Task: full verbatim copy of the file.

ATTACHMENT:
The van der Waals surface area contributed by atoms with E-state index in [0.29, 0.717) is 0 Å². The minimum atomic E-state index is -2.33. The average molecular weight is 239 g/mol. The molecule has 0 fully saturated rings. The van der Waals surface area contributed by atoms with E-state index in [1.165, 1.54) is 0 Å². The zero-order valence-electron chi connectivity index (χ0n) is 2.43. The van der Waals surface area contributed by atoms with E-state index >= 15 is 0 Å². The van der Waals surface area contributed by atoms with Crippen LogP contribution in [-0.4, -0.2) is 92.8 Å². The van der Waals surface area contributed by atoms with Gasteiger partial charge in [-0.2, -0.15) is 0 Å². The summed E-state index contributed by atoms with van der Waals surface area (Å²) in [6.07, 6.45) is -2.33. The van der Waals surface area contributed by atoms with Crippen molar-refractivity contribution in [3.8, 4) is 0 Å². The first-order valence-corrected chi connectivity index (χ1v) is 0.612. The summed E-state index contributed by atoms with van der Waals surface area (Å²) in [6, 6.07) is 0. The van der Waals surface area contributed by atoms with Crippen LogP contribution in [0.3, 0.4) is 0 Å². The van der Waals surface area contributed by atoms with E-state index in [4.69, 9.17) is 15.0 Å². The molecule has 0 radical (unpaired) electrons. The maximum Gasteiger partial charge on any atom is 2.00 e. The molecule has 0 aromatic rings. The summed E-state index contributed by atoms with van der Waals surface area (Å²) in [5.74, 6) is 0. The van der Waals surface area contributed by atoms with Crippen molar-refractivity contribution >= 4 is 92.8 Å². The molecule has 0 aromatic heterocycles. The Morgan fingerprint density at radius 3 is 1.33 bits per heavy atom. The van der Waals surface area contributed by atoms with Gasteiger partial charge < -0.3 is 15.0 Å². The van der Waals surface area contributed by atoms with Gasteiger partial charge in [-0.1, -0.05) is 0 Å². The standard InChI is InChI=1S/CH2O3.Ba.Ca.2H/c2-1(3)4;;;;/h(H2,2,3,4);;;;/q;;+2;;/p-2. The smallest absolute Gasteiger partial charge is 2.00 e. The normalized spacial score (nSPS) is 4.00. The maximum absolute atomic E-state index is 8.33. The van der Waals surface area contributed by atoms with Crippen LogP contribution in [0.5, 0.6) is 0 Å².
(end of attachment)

The van der Waals surface area contributed by atoms with E-state index in [0.29, 0.717) is 0 Å². The minimum atomic E-state index is -2.33. The average molecular weight is 239 g/mol. The molecule has 0 fully saturated rings. The van der Waals surface area contributed by atoms with E-state index in [1.165, 1.54) is 0 Å². The zero-order valence-electron chi connectivity index (χ0n) is 2.43. The van der Waals surface area contributed by atoms with E-state index >= 15 is 0 Å². The van der Waals surface area contributed by atoms with Crippen LogP contribution in [-0.4, -0.2) is 92.8 Å². The van der Waals surface area contributed by atoms with Gasteiger partial charge in [-0.2, -0.15) is 0 Å². The summed E-state index contributed by atoms with van der Waals surface area (Å²) in [6.07, 6.45) is -2.33. The van der Waals surface area contributed by atoms with Crippen molar-refractivity contribution in [3.8, 4) is 0 Å². The first-order valence-corrected chi connectivity index (χ1v) is 0.612. The summed E-state index contributed by atoms with van der Waals surface area (Å²) in [6, 6.07) is 0. The van der Waals surface area contributed by atoms with Crippen LogP contribution in [0.3, 0.4) is 0 Å². The van der Waals surface area contributed by atoms with E-state index in [4.69, 9.17) is 15.0 Å². The molecule has 0 radical (unpaired) electrons. The maximum Gasteiger partial charge on any atom is 2.00 e. The molecule has 0 aromatic rings. The summed E-state index contributed by atoms with van der Waals surface area (Å²) in [5.74, 6) is 0. The van der Waals surface area contributed by atoms with Crippen molar-refractivity contribution >= 4 is 92.8 Å². The molecule has 0 aromatic heterocycles. The Morgan fingerprint density at radius 3 is 1.33 bits per heavy atom. The van der Waals surface area contributed by atoms with Gasteiger partial charge < -0.3 is 15.0 Å². The van der Waals surface area contributed by atoms with Gasteiger partial charge in [-0.1, -0.05) is 0 Å². The standard InChI is InChI=1S/CH2O3.Ba.Ca.2H/c2-1(3)4;;;;/h(H2,2,3,4);;;;/q;;+2;;/p-2. The smallest absolute Gasteiger partial charge is 2.00 e. The normalized spacial score (nSPS) is 4.00. The maximum absolute atomic E-state index is 8.33. The van der Waals surface area contributed by atoms with Crippen LogP contribution in [0.5, 0.6) is 0 Å².